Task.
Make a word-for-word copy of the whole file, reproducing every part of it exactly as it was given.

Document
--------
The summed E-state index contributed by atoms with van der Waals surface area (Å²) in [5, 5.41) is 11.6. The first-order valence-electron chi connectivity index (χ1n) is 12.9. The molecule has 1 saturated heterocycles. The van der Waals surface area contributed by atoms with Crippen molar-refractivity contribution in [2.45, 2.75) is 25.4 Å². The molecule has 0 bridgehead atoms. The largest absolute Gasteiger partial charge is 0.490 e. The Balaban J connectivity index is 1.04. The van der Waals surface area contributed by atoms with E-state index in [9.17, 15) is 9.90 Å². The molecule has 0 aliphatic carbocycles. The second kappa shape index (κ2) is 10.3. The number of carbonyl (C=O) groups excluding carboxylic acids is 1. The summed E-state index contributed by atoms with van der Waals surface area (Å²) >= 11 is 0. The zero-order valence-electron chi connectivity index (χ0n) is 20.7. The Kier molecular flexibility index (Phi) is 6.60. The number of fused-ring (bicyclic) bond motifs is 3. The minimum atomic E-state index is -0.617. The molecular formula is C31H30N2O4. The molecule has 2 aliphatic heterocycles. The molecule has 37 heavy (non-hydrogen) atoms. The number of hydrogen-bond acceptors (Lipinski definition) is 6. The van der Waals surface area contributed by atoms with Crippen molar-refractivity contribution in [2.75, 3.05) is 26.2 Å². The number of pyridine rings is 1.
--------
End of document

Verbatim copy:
The summed E-state index contributed by atoms with van der Waals surface area (Å²) in [5, 5.41) is 11.6. The first-order valence-electron chi connectivity index (χ1n) is 12.9. The molecule has 1 saturated heterocycles. The van der Waals surface area contributed by atoms with Crippen molar-refractivity contribution in [2.45, 2.75) is 25.4 Å². The molecule has 0 bridgehead atoms. The largest absolute Gasteiger partial charge is 0.490 e. The Balaban J connectivity index is 1.04. The van der Waals surface area contributed by atoms with E-state index in [9.17, 15) is 9.90 Å². The molecule has 0 aliphatic carbocycles. The second kappa shape index (κ2) is 10.3. The number of carbonyl (C=O) groups excluding carboxylic acids is 1. The summed E-state index contributed by atoms with van der Waals surface area (Å²) >= 11 is 0. The zero-order valence-electron chi connectivity index (χ0n) is 20.7. The Kier molecular flexibility index (Phi) is 6.60. The number of fused-ring (bicyclic) bond motifs is 3. The minimum atomic E-state index is -0.617. The molecular formula is C31H30N2O4. The molecule has 2 aliphatic heterocycles. The molecule has 37 heavy (non-hydrogen) atoms. The number of hydrogen-bond acceptors (Lipinski definition) is 6. The van der Waals surface area contributed by atoms with Crippen molar-refractivity contribution in [2.75, 3.05) is 26.2 Å². The number of pyridine rings is 1.